The play is set in a slightly abstract, bourgeois Germany in the 1890s. There's lots of fin de siecle repression and anxiety, but also a very weird Picnic at Hanging Rock atmosphere – something to do with all the adolescent boys and girls wondering around in the countryside with mysterious urges they don't know what to do with. The teenagers all have their own concerns, and in common with most adolescents, they behave as if their concerns are pretty much the central dilemma of the universe. Scholarship boy Moritz desperately wants to prove himself through his exam results, while his best friend Melchior is a mess of sexual frustration and intellectual rebellion. The girls are having just as hard a time. Martha (who isn't in the play much at all, which is a shame), is being regularly beaten by her parents, while Wendla genuinely doesn't know what sex is, despite the fact she's going to need to know pretty soon.
The playwright, Frank Wedekind gets the preoccupations of teenagers right, it's just the characterisation and dialogue I have an issue with. All the characters spend half their time waxing lyrical about their problems, and their long speeches are full of poetry and literary allusions. And apart from Moritz, they all seem utterly comfortable and happy in their skins. Skins! That's what we need here – the mumbling awkwardness and hide-behind fringes that you get in the Channel 4 drama. And you can't just blame the period. L.P. Hartley's The Go-Between was written and set yonks ago, and that does the whole teenage thing much more believably.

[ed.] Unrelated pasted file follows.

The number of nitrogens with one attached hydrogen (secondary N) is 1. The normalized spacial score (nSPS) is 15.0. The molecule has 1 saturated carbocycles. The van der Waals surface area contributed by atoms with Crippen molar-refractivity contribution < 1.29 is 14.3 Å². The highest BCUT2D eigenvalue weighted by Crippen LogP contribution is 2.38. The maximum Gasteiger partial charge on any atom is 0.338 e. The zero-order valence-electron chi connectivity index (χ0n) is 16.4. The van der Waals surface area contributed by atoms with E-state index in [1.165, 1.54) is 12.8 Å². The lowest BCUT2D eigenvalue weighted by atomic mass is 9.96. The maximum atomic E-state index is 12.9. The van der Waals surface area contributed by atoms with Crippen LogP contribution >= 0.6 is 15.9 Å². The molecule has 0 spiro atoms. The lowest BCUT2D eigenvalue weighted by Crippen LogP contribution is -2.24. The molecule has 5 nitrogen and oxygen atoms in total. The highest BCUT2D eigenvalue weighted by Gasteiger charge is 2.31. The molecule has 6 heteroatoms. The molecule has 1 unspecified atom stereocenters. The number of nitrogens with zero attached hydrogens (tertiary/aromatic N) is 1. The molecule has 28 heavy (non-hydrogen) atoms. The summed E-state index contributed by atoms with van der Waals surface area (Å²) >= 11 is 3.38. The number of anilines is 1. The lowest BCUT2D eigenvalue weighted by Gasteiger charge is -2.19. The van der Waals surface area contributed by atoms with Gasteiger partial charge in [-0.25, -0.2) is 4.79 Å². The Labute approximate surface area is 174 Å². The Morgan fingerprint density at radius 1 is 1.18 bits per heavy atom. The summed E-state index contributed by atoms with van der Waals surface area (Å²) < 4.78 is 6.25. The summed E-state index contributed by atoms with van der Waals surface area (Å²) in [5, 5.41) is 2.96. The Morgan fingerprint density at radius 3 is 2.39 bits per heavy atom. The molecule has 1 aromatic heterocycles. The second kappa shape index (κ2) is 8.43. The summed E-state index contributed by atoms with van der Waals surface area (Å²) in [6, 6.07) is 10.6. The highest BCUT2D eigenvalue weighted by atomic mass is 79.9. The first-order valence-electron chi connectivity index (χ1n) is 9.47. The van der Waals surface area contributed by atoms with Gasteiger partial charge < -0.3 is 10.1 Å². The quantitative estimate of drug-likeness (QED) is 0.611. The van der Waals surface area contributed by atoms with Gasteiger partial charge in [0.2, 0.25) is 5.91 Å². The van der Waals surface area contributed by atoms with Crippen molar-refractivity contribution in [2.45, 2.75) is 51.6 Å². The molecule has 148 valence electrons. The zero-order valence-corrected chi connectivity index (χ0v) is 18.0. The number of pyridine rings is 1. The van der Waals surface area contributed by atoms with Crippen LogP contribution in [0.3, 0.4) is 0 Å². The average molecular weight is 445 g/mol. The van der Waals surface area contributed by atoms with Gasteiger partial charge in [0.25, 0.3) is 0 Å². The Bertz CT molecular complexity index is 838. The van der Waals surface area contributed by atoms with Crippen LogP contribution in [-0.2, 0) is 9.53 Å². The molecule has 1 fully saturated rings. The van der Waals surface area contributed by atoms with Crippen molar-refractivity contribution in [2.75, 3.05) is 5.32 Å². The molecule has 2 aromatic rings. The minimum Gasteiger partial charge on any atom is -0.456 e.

The florid dialogue also makes individual scenes a little hard to follow, and there were moments when the plot became a bit obscure. This is particularly true after the interval, when everything goes a bit bonkers. There's some really interesting but deeply weird scenes in the second half, including a particularly bizarre one in which a doctor does an entire consultation in Chinese. By the end, my head was spinning a little. But it is fascinating nonetheless. The last scene was especially powerful and thought-provoking.
I have to mention how good the acting is in this performance. The lines are read impeccably, and there's a really attractive confidence to all the performers. The scene at the start of the second half, where the schoolchildren mimic their masters, is really outstanding. Sam Caird, who plays the tragic Moritz, probably gets the most pathos and sympathy out of his character.
This is an exceptionally professional production, but I'm not sure that many punters will warm to the play itself. I think it's supposed to be funny in parts, but it really isn't, and the feeling of having the meaning of the play so thoroughly obscured from the audience isn't that much fun. And be warned, this play contains a 'soggy biscuit' scene. Nice.